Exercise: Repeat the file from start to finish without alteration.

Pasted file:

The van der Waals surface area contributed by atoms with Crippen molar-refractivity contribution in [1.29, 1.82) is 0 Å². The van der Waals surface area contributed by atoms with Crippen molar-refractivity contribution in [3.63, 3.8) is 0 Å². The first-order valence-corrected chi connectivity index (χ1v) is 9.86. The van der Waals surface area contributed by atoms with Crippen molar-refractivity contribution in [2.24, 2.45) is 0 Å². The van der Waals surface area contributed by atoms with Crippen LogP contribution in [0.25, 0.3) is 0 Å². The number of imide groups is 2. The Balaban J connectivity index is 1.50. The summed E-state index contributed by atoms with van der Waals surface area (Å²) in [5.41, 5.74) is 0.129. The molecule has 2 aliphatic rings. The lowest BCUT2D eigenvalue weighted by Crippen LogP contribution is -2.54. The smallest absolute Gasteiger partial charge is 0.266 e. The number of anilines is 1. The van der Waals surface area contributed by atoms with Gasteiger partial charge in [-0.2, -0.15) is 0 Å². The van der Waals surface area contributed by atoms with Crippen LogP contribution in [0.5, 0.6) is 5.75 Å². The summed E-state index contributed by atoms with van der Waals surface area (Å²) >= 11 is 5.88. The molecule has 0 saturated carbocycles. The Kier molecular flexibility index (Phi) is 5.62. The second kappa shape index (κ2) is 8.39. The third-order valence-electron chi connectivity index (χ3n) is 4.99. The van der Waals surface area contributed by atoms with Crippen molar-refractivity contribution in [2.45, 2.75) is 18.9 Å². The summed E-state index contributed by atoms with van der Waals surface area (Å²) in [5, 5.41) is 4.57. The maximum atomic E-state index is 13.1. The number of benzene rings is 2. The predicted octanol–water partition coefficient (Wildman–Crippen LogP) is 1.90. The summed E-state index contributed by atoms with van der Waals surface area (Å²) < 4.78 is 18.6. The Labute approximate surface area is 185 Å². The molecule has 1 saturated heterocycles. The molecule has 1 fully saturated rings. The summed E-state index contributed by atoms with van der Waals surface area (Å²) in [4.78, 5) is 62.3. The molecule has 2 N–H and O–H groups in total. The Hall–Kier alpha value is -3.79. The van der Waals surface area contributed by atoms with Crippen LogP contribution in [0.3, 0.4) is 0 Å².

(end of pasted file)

The van der Waals surface area contributed by atoms with Crippen molar-refractivity contribution in [1.29, 1.82) is 0 Å². The van der Waals surface area contributed by atoms with Crippen molar-refractivity contribution in [3.63, 3.8) is 0 Å². The first-order valence-corrected chi connectivity index (χ1v) is 9.86. The van der Waals surface area contributed by atoms with Crippen molar-refractivity contribution in [2.24, 2.45) is 0 Å². The van der Waals surface area contributed by atoms with Crippen LogP contribution in [0.25, 0.3) is 0 Å². The number of imide groups is 2. The Balaban J connectivity index is 1.50. The summed E-state index contributed by atoms with van der Waals surface area (Å²) in [5.41, 5.74) is 0.129. The molecule has 2 aliphatic rings. The lowest BCUT2D eigenvalue weighted by Crippen LogP contribution is -2.54. The smallest absolute Gasteiger partial charge is 0.266 e. The number of anilines is 1. The van der Waals surface area contributed by atoms with Gasteiger partial charge in [-0.2, -0.15) is 0 Å². The van der Waals surface area contributed by atoms with Crippen LogP contribution in [0.5, 0.6) is 5.75 Å². The summed E-state index contributed by atoms with van der Waals surface area (Å²) >= 11 is 5.88. The molecule has 0 saturated carbocycles. The Kier molecular flexibility index (Phi) is 5.62. The second kappa shape index (κ2) is 8.39. The third-order valence-electron chi connectivity index (χ3n) is 4.99. The van der Waals surface area contributed by atoms with Crippen molar-refractivity contribution in [2.45, 2.75) is 18.9 Å². The summed E-state index contributed by atoms with van der Waals surface area (Å²) in [5, 5.41) is 4.57. The maximum atomic E-state index is 13.1. The number of benzene rings is 2. The predicted octanol–water partition coefficient (Wildman–Crippen LogP) is 1.90. The summed E-state index contributed by atoms with van der Waals surface area (Å²) < 4.78 is 18.6. The Labute approximate surface area is 185 Å². The molecule has 1 saturated heterocycles. The molecule has 1 fully saturated rings. The summed E-state index contributed by atoms with van der Waals surface area (Å²) in [4.78, 5) is 62.3. The molecule has 2 N–H and O–H groups in total. The Hall–Kier alpha value is -3.79. The van der Waals surface area contributed by atoms with Crippen LogP contribution in [0.3, 0.4) is 0 Å².